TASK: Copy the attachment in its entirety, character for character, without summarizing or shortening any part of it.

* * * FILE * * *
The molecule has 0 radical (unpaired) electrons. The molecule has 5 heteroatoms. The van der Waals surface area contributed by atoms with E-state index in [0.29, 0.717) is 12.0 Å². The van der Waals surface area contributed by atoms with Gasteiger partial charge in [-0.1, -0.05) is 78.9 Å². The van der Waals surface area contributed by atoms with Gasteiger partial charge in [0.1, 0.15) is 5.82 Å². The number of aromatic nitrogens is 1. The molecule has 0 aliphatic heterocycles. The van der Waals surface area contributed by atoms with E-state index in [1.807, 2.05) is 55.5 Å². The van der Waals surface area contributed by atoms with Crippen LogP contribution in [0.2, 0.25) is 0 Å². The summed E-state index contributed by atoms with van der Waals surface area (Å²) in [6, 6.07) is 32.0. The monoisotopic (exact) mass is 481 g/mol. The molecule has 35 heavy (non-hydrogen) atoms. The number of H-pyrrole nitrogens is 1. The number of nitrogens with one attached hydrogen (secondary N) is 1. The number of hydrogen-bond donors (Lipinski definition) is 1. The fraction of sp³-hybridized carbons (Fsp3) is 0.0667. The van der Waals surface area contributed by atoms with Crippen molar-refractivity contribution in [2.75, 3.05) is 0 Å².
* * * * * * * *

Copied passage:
The molecule has 0 radical (unpaired) electrons. The molecule has 5 heteroatoms. The van der Waals surface area contributed by atoms with E-state index in [0.29, 0.717) is 12.0 Å². The van der Waals surface area contributed by atoms with Gasteiger partial charge in [-0.1, -0.05) is 78.9 Å². The van der Waals surface area contributed by atoms with Gasteiger partial charge in [0.1, 0.15) is 5.82 Å². The number of aromatic nitrogens is 1. The molecule has 0 aliphatic heterocycles. The van der Waals surface area contributed by atoms with E-state index in [1.807, 2.05) is 55.5 Å². The van der Waals surface area contributed by atoms with Crippen LogP contribution in [0.2, 0.25) is 0 Å². The summed E-state index contributed by atoms with van der Waals surface area (Å²) in [6, 6.07) is 32.0. The monoisotopic (exact) mass is 481 g/mol. The molecule has 35 heavy (non-hydrogen) atoms. The number of H-pyrrole nitrogens is 1. The number of nitrogens with one attached hydrogen (secondary N) is 1. The number of hydrogen-bond donors (Lipinski definition) is 1. The fraction of sp³-hybridized carbons (Fsp3) is 0.0667. The van der Waals surface area contributed by atoms with Crippen molar-refractivity contribution in [2.75, 3.05) is 0 Å².